Rainn Wilson is moving on from playing an eccentric weasel/suck-up on “The Office” to starring as a brilliant but misanthropic detective on Fox’s upcoming series “Backstrom.” During the panel for the new show at the Television Critics Association press tour in Pasadena on Saturday, Wilson tackled the topic of why audiences should tune in to watch a character whose disdain for mankind sometimes extends into racism and sexism.
Wilson’s conclusion: Sure, Det. Lt. Everett Backstrom is “an asshole” — who’s worth getting to know.
“We’re kind of asking this of the audience, to kind of take a litte ride with us; yes, this guy’s an asshole, but get to know him a little bit. You’re going to start learning some really interesting things about him and his coping mechanisms,” Wilson offered.
Wilson, along with his castmates and series creator Hart Hanson, assured reporters that Backstrom’s flaws, struggles and humanity will allow viewers to relate to Backstrom, despite his scabrous worldview.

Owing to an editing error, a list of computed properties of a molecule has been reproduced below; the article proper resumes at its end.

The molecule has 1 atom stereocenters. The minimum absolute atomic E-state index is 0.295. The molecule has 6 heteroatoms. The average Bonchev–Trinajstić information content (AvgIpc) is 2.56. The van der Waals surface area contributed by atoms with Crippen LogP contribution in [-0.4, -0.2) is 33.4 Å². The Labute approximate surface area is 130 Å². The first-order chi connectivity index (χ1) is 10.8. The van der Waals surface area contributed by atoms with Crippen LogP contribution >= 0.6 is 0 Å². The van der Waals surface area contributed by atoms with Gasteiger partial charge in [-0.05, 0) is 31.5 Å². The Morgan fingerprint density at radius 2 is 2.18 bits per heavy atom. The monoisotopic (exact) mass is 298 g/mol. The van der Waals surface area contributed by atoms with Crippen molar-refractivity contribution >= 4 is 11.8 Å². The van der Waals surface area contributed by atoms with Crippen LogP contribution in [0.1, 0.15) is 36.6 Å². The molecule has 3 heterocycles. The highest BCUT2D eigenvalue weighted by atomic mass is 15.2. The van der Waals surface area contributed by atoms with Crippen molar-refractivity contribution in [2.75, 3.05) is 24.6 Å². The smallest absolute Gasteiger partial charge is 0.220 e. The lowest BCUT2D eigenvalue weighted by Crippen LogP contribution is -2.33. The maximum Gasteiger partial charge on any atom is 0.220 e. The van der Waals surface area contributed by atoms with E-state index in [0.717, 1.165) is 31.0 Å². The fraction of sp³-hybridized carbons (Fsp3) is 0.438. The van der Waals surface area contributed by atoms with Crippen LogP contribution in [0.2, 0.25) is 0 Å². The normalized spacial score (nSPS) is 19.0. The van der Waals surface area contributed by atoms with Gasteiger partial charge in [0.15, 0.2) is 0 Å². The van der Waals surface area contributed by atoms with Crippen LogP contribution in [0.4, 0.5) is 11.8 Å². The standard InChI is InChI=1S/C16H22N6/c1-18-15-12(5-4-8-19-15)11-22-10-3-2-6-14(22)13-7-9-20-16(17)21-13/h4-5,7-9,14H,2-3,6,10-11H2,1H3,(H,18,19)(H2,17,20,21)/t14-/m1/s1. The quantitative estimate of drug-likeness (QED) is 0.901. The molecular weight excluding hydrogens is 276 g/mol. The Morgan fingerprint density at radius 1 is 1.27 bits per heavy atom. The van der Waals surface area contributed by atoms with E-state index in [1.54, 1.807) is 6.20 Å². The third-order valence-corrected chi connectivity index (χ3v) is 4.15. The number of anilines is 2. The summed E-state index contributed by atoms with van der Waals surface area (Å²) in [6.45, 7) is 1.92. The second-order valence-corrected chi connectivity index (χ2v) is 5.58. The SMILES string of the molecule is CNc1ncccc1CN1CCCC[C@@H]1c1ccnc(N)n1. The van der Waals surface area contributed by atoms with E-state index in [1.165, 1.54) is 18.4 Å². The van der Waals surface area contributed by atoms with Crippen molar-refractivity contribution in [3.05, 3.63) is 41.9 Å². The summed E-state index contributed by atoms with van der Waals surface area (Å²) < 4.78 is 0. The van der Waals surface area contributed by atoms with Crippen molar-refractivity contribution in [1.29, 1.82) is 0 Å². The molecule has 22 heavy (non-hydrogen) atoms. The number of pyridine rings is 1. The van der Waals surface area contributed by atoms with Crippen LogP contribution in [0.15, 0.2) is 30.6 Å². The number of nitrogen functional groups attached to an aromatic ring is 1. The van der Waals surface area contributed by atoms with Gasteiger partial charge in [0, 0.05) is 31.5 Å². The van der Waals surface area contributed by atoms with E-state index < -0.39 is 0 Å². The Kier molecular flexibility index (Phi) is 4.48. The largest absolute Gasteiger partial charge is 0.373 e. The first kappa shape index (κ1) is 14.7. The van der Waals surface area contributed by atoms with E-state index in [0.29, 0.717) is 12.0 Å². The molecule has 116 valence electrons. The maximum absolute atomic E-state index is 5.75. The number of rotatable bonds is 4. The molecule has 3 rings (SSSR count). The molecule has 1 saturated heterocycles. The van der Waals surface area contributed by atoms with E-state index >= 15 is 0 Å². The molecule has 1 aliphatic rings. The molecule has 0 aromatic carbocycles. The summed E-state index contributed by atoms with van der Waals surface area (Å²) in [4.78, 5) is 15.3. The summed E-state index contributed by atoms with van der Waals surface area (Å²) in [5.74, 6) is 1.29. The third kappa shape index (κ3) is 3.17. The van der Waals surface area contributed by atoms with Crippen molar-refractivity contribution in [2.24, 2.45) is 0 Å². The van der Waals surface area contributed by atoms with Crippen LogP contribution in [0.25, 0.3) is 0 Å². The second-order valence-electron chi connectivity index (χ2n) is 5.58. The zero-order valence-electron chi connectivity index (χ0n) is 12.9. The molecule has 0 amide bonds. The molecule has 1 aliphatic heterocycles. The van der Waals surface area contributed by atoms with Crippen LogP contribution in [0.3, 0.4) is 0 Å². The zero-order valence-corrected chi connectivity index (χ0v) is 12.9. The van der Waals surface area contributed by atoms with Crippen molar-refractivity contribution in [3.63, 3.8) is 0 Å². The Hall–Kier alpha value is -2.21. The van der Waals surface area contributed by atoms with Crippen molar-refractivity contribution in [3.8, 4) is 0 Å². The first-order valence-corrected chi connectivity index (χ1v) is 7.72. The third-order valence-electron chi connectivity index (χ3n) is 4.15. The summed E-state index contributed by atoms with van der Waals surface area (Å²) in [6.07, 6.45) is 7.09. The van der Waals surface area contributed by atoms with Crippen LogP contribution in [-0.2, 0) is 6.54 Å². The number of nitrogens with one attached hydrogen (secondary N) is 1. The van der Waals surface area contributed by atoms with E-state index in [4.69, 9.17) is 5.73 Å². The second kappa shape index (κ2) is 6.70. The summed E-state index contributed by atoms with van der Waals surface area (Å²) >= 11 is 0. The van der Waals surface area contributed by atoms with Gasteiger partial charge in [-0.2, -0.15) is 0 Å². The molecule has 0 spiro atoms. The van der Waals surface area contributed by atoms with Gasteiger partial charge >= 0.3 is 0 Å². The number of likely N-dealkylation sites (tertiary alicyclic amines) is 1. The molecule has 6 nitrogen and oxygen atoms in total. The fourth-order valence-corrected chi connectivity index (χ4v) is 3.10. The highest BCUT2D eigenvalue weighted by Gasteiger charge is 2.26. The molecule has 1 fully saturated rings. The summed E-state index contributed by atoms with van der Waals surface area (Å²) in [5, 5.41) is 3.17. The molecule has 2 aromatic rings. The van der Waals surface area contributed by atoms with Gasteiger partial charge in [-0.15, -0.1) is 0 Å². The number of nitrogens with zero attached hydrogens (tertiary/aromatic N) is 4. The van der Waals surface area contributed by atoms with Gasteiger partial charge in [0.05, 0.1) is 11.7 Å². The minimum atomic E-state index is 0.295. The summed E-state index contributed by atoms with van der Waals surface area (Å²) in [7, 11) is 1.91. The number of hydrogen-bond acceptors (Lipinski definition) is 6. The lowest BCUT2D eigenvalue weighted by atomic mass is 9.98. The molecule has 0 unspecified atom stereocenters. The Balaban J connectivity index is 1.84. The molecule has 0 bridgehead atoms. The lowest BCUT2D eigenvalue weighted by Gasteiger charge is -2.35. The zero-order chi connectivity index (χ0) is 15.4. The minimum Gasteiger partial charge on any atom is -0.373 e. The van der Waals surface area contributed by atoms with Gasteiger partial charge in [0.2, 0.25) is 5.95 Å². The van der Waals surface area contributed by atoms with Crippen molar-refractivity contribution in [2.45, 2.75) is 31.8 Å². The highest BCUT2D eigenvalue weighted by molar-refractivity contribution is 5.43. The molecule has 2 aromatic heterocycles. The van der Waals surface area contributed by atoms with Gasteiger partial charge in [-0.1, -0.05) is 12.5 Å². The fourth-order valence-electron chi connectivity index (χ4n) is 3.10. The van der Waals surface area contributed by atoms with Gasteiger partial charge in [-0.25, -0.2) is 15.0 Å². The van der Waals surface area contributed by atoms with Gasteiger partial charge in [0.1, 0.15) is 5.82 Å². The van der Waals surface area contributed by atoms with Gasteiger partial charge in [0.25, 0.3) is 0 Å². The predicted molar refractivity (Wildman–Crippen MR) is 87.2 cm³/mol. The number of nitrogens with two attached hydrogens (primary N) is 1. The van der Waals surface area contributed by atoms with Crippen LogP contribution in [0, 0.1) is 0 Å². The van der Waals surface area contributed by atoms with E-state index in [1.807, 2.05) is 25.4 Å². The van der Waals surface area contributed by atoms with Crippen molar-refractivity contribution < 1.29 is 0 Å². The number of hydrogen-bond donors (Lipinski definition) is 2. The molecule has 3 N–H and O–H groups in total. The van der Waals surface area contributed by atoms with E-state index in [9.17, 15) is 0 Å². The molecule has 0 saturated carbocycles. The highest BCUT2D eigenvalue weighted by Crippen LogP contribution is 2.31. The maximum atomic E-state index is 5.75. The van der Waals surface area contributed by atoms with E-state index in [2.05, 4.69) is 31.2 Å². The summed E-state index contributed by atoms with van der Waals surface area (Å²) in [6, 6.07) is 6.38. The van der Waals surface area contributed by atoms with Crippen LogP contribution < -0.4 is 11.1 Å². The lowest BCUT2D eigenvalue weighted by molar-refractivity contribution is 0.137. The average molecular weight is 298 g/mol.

“What he’s saying is not coming from a bad human being place, but from a bad place in a human being,” Hanson suggested.
“I can relate to someone whose life is falling apart and they’re doing their best to get by using humor to survive, and i think we all have experienced that in small doses,” Wilson offered. “Watching a brilliant detective at work while things are just not working for him anymore and falling apart, I think is really interesting,” the actor added, comparing Backstrom favorably to the slick, quip-ready lawmen who typically populate crime shows. “It’ human, it’s frail, and it’s interesting.”
Besides, he could have been a lot worse. The series is based on the Swedish book series by Leif G. W. Persson, and as Hanson noted, the Backstrom on the printed page is even less lovable than the one that will appear on the small screen.
“In the books, Backstrom had absolutely no redeeming qualities. He’s not even a very good detective, he just takes credit for what other people do, much like a showrunner,” Hanson quipped.
“Backstrom” was initially intended for CBS, which eventually passed on it. Wilson expressed relief that the show ultimately wound up on Fox, which he called “the right network for the show.” Hanson added that he was “very surprised” when CBS passed on the show, but even more surprised when it found a new home.
Not so with Wilson, Hanson said.
“Rainn never lost hope, and I had pretended that I was optimistic too,” Hanson recalled.